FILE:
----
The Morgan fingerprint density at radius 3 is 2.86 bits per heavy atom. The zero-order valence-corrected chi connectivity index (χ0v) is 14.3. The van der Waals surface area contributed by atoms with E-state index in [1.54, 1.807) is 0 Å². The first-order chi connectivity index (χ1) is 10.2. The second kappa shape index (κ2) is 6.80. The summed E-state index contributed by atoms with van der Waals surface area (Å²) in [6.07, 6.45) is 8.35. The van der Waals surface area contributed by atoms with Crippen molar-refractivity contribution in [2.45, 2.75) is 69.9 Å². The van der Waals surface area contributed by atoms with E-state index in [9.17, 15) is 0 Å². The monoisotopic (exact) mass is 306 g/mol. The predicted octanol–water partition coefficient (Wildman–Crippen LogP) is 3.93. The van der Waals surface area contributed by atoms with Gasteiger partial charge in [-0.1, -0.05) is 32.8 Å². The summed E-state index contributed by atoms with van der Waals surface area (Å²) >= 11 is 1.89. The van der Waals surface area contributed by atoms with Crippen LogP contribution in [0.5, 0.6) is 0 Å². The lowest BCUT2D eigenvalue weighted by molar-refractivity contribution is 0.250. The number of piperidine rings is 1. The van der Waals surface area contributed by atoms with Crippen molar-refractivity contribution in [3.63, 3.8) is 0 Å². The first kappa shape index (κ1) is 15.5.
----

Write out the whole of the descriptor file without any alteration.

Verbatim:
The Morgan fingerprint density at radius 3 is 2.86 bits per heavy atom. The zero-order valence-corrected chi connectivity index (χ0v) is 14.3. The van der Waals surface area contributed by atoms with E-state index in [1.54, 1.807) is 0 Å². The first-order chi connectivity index (χ1) is 10.2. The second kappa shape index (κ2) is 6.80. The summed E-state index contributed by atoms with van der Waals surface area (Å²) in [6.07, 6.45) is 8.35. The van der Waals surface area contributed by atoms with Crippen molar-refractivity contribution in [2.45, 2.75) is 69.9 Å². The van der Waals surface area contributed by atoms with E-state index in [9.17, 15) is 0 Å². The monoisotopic (exact) mass is 306 g/mol. The predicted octanol–water partition coefficient (Wildman–Crippen LogP) is 3.93. The van der Waals surface area contributed by atoms with Gasteiger partial charge in [-0.1, -0.05) is 32.8 Å². The summed E-state index contributed by atoms with van der Waals surface area (Å²) >= 11 is 1.89. The van der Waals surface area contributed by atoms with Crippen LogP contribution in [0.5, 0.6) is 0 Å². The lowest BCUT2D eigenvalue weighted by molar-refractivity contribution is 0.250. The number of piperidine rings is 1. The van der Waals surface area contributed by atoms with Crippen molar-refractivity contribution in [3.63, 3.8) is 0 Å². The first kappa shape index (κ1) is 15.5.